IRASM  Industrial Sterilization

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Brief history of industrial sterilization

An item, a solution or a volume is defined as "sterile" if it is free of viable microorganisms. Sterilization is a procedure resulting in sterile status. These unambiguous definitions had to be changed when industrial sterilization appears. Sterile status of a multitude of items (e.g. "a lot") had to be defined then. It was discovered that, it is inevitable a probability a microorganism to survive on a treated item, quite indifferent the sterilization conditions is.

Sterility of medical devices became important in the middle of XIX century after the discovery of microorganisms and their implication in wound infection. In time, flame, boiling water, alcohol, other liquid or gaseous chemicals, UV light or ionizing radiation was used for sterilization. At the beginning medical device sterility was obtained at the place of medical intervention. It was the case of surgery instrumentation, syringes etc.

The need for more efficient and safer medical intervention imposed the appearance of apparatus where sterilization process could be controlled. Autoclaves were invented and spread.

more about industrial sterilization

 
As a follow up of explosive development of plastics industry, new type of medical devices were invented that can be manufactured only from macromolecules. They brought a revolution in the medical act improving abruptly healthcare efficiency. In the same time plastics based packaging industry developed. A sterilized medical device, properly sealed, could be preserved sterile for long time.
Plastics are cheep being possible to manufacture single-use items in large quantities.
Cold types of sterilization were necessary because heating plastics physical dimensions are changed and some chemical properties are modified.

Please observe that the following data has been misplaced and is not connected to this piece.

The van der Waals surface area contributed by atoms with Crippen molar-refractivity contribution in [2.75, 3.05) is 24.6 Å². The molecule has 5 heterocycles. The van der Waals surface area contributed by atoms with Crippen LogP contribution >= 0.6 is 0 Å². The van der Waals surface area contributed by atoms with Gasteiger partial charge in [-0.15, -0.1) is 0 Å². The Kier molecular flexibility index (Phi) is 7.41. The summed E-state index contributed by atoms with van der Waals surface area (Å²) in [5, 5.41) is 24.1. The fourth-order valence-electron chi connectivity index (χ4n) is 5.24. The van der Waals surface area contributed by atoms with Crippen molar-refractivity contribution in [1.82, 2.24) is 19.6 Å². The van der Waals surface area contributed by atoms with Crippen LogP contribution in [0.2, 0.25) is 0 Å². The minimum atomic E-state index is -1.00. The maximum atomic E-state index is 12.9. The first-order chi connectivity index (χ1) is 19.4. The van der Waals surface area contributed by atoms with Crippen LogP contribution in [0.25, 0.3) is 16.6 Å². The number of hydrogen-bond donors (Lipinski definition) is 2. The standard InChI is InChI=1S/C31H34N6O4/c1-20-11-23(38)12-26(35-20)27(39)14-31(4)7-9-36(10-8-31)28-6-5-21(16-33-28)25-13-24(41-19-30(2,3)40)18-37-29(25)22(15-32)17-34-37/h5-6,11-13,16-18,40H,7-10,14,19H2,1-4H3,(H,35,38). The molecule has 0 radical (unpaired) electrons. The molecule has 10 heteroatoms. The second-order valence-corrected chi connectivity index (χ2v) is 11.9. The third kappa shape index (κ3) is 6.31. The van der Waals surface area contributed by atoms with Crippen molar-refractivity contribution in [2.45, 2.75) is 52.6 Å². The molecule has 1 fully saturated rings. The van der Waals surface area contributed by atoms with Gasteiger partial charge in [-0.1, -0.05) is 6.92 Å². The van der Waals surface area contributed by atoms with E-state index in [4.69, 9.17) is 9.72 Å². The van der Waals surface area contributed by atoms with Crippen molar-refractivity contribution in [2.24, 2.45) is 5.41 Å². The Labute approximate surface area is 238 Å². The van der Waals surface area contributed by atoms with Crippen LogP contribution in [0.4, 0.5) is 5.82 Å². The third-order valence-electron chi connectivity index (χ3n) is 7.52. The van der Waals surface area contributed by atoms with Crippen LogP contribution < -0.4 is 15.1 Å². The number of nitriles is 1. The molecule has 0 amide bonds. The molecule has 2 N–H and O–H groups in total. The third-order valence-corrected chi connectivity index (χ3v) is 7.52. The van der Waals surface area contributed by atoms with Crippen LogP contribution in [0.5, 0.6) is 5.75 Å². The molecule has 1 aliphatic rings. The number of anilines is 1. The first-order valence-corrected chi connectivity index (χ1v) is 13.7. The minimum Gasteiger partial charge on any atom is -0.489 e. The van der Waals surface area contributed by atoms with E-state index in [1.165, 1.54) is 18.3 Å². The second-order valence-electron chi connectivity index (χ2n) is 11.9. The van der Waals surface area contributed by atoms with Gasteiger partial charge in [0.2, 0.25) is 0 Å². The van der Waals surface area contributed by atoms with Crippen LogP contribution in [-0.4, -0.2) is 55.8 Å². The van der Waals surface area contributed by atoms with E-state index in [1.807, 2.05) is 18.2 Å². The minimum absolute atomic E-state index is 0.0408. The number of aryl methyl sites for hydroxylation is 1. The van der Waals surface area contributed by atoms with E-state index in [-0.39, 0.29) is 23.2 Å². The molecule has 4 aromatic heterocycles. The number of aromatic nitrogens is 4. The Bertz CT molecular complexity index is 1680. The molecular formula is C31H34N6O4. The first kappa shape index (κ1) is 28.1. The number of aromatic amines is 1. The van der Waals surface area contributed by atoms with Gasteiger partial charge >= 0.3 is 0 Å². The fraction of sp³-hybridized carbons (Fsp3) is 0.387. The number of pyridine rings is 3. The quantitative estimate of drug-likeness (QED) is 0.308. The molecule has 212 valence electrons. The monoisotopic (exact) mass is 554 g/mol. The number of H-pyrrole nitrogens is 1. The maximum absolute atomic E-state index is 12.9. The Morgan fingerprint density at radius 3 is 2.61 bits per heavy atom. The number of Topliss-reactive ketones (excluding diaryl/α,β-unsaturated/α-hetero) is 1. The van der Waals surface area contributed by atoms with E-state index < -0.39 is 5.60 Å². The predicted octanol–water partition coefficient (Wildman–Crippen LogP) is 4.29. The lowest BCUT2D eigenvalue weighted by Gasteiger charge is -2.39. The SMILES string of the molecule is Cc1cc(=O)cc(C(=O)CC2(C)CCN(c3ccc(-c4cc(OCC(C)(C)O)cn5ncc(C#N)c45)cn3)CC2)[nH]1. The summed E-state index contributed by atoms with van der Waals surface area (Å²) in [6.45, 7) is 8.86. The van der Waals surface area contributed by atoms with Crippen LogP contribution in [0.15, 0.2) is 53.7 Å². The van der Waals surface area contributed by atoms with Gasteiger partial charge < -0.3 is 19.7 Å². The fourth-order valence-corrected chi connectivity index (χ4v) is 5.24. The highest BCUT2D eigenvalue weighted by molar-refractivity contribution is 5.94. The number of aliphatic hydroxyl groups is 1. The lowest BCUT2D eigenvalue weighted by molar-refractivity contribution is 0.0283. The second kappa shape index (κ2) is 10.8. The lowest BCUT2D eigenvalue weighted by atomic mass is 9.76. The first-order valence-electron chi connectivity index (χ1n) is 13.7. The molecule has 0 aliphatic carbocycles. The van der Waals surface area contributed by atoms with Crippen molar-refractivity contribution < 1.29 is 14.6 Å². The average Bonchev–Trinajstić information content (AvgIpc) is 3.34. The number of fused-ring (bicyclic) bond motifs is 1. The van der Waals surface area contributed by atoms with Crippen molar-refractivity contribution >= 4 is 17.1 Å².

At the early '60 ethylene oxide (ETO) sterilization appeared giving birth to industrial sterilization. Sterilization process could be performed in dedicated plants away of medical act place.
It was mandatory medical devices to be stamped "sterile" to identify both the quality obtained somewhere else and the responsible company.
At quite the same moment irradiation sterilization emerged. Being more expensive it had to wait a decade before a positive trend stabilized.

In the years '70 the limits and disadvantages of ETO revealed.
It is flammable, toxic, carcinogenic and has a strong tendency to be absorbed in plastics. Desorbtion takes even a few weeks.
The tests for identify the remained ETO in medical devices, the costs for neutralization of spared gas before releasing into the air, the technological costs for safety and for workers healthcare, the costs for items quarantine before releasing to the market, became important.

In such conditions, irradiation sterilization - also a cold process, totally safe for the end-user imposed and can be considered the sterilization procedure of the future.
The sterilized medical devices need no quarantine period. In industrial irradiation facilities the only sterilization parameter is the time, the procedure being ease controlled and reliable.

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